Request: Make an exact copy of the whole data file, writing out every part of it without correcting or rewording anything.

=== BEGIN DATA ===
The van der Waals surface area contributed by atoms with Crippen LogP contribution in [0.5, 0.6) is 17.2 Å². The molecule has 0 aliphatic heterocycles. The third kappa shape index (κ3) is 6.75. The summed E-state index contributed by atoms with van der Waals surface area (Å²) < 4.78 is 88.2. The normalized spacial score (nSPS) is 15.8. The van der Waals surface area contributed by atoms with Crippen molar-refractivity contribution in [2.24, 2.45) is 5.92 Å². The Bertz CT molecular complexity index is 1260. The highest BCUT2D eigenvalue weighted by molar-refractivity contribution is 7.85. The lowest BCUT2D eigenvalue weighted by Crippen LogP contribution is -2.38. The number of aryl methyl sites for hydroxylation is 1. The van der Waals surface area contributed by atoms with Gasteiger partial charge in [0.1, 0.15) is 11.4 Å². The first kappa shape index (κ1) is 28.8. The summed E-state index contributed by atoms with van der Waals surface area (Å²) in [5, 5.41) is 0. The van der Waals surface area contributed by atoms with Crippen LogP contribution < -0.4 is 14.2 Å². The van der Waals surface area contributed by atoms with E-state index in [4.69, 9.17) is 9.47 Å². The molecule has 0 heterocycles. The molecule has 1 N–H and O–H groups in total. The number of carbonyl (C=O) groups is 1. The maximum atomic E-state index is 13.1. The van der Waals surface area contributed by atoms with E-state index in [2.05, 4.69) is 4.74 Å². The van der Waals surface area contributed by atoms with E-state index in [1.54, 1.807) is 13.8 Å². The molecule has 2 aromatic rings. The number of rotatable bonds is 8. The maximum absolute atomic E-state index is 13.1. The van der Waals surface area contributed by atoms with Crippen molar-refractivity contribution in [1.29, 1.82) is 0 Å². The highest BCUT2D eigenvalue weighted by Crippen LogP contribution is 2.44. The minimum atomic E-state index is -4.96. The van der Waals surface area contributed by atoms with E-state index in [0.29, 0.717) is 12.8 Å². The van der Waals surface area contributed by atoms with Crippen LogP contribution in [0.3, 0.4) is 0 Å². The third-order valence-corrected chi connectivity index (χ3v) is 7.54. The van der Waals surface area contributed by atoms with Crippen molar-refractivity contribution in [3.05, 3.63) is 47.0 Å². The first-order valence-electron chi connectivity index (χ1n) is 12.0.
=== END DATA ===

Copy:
The van der Waals surface area contributed by atoms with Crippen LogP contribution in [0.5, 0.6) is 17.2 Å². The molecule has 0 aliphatic heterocycles. The third kappa shape index (κ3) is 6.75. The summed E-state index contributed by atoms with van der Waals surface area (Å²) < 4.78 is 88.2. The normalized spacial score (nSPS) is 15.8. The van der Waals surface area contributed by atoms with Crippen molar-refractivity contribution in [2.24, 2.45) is 5.92 Å². The Bertz CT molecular complexity index is 1260. The highest BCUT2D eigenvalue weighted by molar-refractivity contribution is 7.85. The lowest BCUT2D eigenvalue weighted by Crippen LogP contribution is -2.38. The number of aryl methyl sites for hydroxylation is 1. The van der Waals surface area contributed by atoms with Gasteiger partial charge in [0.1, 0.15) is 11.4 Å². The first kappa shape index (κ1) is 28.8. The summed E-state index contributed by atoms with van der Waals surface area (Å²) in [5, 5.41) is 0. The van der Waals surface area contributed by atoms with Crippen LogP contribution < -0.4 is 14.2 Å². The van der Waals surface area contributed by atoms with E-state index in [4.69, 9.17) is 9.47 Å². The molecule has 0 heterocycles. The molecule has 1 N–H and O–H groups in total. The number of carbonyl (C=O) groups is 1. The maximum atomic E-state index is 13.1. The van der Waals surface area contributed by atoms with E-state index in [2.05, 4.69) is 4.74 Å². The van der Waals surface area contributed by atoms with E-state index in [1.54, 1.807) is 13.8 Å². The molecule has 2 aromatic rings. The number of rotatable bonds is 8. The maximum absolute atomic E-state index is 13.1. The van der Waals surface area contributed by atoms with Crippen molar-refractivity contribution in [1.29, 1.82) is 0 Å². The highest BCUT2D eigenvalue weighted by Crippen LogP contribution is 2.44. The minimum atomic E-state index is -4.96. The van der Waals surface area contributed by atoms with E-state index in [0.29, 0.717) is 12.8 Å². The van der Waals surface area contributed by atoms with Crippen LogP contribution in [0.3, 0.4) is 0 Å². The third-order valence-corrected chi connectivity index (χ3v) is 7.54. The van der Waals surface area contributed by atoms with Crippen molar-refractivity contribution in [3.05, 3.63) is 47.0 Å². The first-order valence-electron chi connectivity index (χ1n) is 12.0.